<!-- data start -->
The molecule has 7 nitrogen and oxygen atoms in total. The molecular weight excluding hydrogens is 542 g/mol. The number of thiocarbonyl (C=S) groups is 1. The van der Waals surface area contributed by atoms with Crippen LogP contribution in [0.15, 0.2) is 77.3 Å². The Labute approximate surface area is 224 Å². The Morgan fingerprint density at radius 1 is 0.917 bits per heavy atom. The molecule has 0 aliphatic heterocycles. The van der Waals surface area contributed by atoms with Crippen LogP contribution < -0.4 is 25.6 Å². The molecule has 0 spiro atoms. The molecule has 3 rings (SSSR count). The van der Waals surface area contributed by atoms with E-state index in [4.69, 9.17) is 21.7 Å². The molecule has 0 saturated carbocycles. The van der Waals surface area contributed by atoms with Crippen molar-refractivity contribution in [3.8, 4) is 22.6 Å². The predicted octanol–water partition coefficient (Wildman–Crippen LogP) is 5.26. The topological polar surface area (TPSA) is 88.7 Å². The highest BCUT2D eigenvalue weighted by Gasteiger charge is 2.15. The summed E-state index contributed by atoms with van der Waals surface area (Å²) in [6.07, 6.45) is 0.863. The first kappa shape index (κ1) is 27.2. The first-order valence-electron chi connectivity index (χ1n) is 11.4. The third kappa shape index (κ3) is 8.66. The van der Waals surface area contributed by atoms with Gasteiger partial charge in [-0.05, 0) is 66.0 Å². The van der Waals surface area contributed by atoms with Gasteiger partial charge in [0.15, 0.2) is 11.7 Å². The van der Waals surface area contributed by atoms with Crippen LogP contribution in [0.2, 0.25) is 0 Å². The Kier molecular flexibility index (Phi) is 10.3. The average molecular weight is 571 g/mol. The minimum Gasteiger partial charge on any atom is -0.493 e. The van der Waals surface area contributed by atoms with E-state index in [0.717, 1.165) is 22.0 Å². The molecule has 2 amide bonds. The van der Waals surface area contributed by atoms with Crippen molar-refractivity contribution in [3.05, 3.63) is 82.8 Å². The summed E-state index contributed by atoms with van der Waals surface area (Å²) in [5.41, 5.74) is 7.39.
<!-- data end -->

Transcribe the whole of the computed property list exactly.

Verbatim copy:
The molecule has 7 nitrogen and oxygen atoms in total. The molecular weight excluding hydrogens is 542 g/mol. The number of thiocarbonyl (C=S) groups is 1. The van der Waals surface area contributed by atoms with Crippen LogP contribution in [0.15, 0.2) is 77.3 Å². The Labute approximate surface area is 224 Å². The Morgan fingerprint density at radius 1 is 0.917 bits per heavy atom. The molecule has 0 aliphatic heterocycles. The van der Waals surface area contributed by atoms with Crippen LogP contribution < -0.4 is 25.6 Å². The molecule has 0 spiro atoms. The molecule has 3 rings (SSSR count). The van der Waals surface area contributed by atoms with E-state index in [4.69, 9.17) is 21.7 Å². The molecule has 0 saturated carbocycles. The van der Waals surface area contributed by atoms with Crippen molar-refractivity contribution in [3.8, 4) is 22.6 Å². The predicted octanol–water partition coefficient (Wildman–Crippen LogP) is 5.26. The topological polar surface area (TPSA) is 88.7 Å². The highest BCUT2D eigenvalue weighted by Gasteiger charge is 2.15. The summed E-state index contributed by atoms with van der Waals surface area (Å²) in [6.07, 6.45) is 0.863. The first kappa shape index (κ1) is 27.2. The first-order valence-electron chi connectivity index (χ1n) is 11.4. The third kappa shape index (κ3) is 8.66. The van der Waals surface area contributed by atoms with Gasteiger partial charge in [-0.05, 0) is 66.0 Å². The van der Waals surface area contributed by atoms with Gasteiger partial charge in [0.15, 0.2) is 11.7 Å². The van der Waals surface area contributed by atoms with Crippen LogP contribution in [0.2, 0.25) is 0 Å². The Kier molecular flexibility index (Phi) is 10.3. The average molecular weight is 571 g/mol. The minimum Gasteiger partial charge on any atom is -0.493 e. The van der Waals surface area contributed by atoms with E-state index in [0.717, 1.165) is 22.0 Å². The molecule has 2 amide bonds. The van der Waals surface area contributed by atoms with Crippen molar-refractivity contribution in [3.05, 3.63) is 82.8 Å². The summed E-state index contributed by atoms with van der Waals surface area (Å²) in [5.41, 5.74) is 7.39.